What is a nosocomial infection?
The nosocomial infection is a type of infection which mainly occurs in hospitals or other medical facilities. Nosocomial infection is also known as hospital-acquired infection (HAI). The term nosocomial is derived from the Greek words “nosos”, which means “disease,” and komeo, meansg “to take care of.”
This type of infection only contracted in a hospital environment. This infection affects all the patients, health-care-associated infections (HAI) can affect nurses, physicians, aides, visitors, salespeople, delivery personnel, custodians, and anyone else who has contact with the hospital.
Definition of Nosocomial Infection
Nosocomial infections are produced by the infectious pathogen that developed within a hospital or other type of medical care facility and is acquired by patience while they are in their facility.
Example of Nosocomial infection
A small group of organisms Responsible for this Infection, including
- Methicillin-resistant Staphylococcus aureus
- Candida albicans
- Pseudomonas aeruginosa
- Acinetobacter baumannii’
- Stenotrophomonas maltophilia
- Clostridium difficile
- Escherichia coli
- Vancomycin-resistant Enterococcus
Source of Nosocomial Infection
Nosocomial Infection divided into two classes based on their source
- Exogenous infections
- Endogenous infections
The source of this type of pathogen is patient, visitors, nurse, or others who enter into the hospital facility.
This type of pathogen can be transmitted by insects, from fomites to patients, equipment used in respiratory or intravenous therapy, catheters, bathroom fixtures and soap, and water systems, also can be a source of exogenous infections.
This type of infections is caused by opportunists among the patient’s own normal microflora. In this type the source of pathogen is the patient’s own microbiota.
Nosocomial infections treatment
The treatment procedure of nosocomial infection is varies based on the type of infection. The doctor will be recommended antibiotics and bed rest.
Risk for Nosocomial Infection
- The patients in hospitals are much more susceptible to this infection. Many patients have breaks in the skin (membranes like surgical and accidental wounds, or bed sores) and mucous. The lack of intact skin and mucous membranes will help to easy access for infectious organisms. Sometimes patient’s immune system remains weak, the pathogen can take this advantage and can cause infection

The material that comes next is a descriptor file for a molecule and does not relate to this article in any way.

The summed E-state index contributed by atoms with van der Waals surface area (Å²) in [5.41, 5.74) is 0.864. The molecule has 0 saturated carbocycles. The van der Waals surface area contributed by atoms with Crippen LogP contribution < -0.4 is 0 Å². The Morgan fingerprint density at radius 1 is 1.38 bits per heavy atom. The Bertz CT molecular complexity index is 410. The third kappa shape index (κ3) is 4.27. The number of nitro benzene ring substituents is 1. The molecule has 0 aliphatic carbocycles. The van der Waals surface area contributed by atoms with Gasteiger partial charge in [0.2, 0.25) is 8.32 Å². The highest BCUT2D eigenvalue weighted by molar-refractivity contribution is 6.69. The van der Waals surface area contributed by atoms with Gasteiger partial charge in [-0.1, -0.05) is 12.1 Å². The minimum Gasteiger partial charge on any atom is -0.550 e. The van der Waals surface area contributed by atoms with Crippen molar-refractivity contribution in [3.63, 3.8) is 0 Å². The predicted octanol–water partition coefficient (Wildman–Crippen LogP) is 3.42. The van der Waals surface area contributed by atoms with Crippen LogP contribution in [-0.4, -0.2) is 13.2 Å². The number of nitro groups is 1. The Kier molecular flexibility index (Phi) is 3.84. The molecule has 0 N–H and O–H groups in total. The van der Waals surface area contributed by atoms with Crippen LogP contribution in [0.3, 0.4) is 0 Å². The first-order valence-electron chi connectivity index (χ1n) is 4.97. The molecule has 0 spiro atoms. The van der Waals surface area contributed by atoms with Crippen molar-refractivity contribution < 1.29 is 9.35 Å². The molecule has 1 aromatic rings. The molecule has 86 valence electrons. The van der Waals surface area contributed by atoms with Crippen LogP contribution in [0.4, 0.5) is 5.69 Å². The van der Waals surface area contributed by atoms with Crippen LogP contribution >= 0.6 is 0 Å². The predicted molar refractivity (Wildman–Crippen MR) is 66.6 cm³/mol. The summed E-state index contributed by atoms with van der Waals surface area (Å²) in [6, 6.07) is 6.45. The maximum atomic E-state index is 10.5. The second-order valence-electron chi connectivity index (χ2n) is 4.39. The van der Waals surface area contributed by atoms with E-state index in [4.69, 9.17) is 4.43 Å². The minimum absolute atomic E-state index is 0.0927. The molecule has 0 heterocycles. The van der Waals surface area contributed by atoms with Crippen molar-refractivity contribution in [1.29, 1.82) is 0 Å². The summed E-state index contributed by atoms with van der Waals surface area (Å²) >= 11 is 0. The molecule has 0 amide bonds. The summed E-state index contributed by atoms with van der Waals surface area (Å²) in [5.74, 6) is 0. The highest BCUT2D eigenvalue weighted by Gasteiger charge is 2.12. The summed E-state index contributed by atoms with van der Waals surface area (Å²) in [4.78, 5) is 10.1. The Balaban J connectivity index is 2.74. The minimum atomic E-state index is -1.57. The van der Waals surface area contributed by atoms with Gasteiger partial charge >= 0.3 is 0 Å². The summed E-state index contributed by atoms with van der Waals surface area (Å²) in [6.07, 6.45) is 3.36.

- The Roommate of a patient can be infected with nosocomial infection.
- Elderly people, especially those over the age of 70 who are inside the treatment facility, have a higher risk of nosocomial infections.
Transmission of Nosocomial Infection
Hospital-acquired infection can be transmitted by all modes of transmission that occur in the community, such as;
1. Contact transmission
The most important and common transmission pathway for nosocomial infection is contact with the infected patient.
There are presently two types of contact transmissions such as:
Direct contact transmission, in this type of transmission the pathogen can be transmitted from an infected person to a normal person when the person came in direct contact with the body surface of the patient.
Indirect contact transmission, in this type the pathogen can be transmitted when a normal person came in contact with a contaminated intermediate object (usually inanimate) from infected patients. For example, contaminated instruments, needles, or dressings, or contaminated gloves that are not changed between patients, saline flush syringes, vials, and bags, etc.
Droplets mainly produce during coughing, sneezing, and talking. Nosocomial infection can be transmitted throughs if the droplets contain infectious pathogens from the infected person.
3. Airborne transmission
The nosocomial infection pathogen can be transmitted through droplet nuclei (The remaining particles after the evaporation of the droplet) or dust particle which are remain suspended in the air
4. Vehicle transmission
This type of pathogen can be transmitted from a host to a person through inanimate objects, such as food, water, medications, devices, and equipment.
5. Vector-borne transmission
In this type, the pathogens are transmitted through living objects such as mosquitoes, flies, rats, etc.
Prevention and Control of Nosocomial Infection
The transmission of hospital-acquired infection can be prevented by this following precaution;
Precaution for Hospital Staffs
- Wear gloves and gowns in the medical facility or hospital
- Wear masks and protective eyewear during surgery.
- Wash hand before and after contact with a patient and every time change gloves for each patient.
- Always use disposable mouthpiece/airway for cardiopulmonary resuscitation.
- Disposed contaminated needles and other sharp items immediately after use.
Precaution for Patients
- Proper care should be taken at the patient’s wound.
- The patient’s cut area must be kept clean.
- Clean spills of blood or contaminated fluids.
- Proper handling of excreta and food
- Safety techniques
- Proper handling of surgical wound care and dressing
- When a new patient arrives at the hospital, he should always be isolated.
- The hospital has to be sanitized every day.
- Every surface of the hospital should be sanitized.
Sites of Nosocomial Infection
Nosocomial infection can be occurring in these following sites of a person, such as urinary tract, surgical wounds, respiratory tract, skin (especially burns), blood (bacteremia), gastrointestinal tract, and central nervous system.
- CDC,”NI Surveillance, 1984“
- Wikipedia, “Hospital-acquired infection“
- Amboss,”NI (Hospital-acquired infections)” last updated 06/08/2020
- Healthline, “Nosocomial Infections“
- Prescott’s Microbiology by Joanne Willey (Author), Linda Sherwood (Author), Christopher J. Woolverton (Author)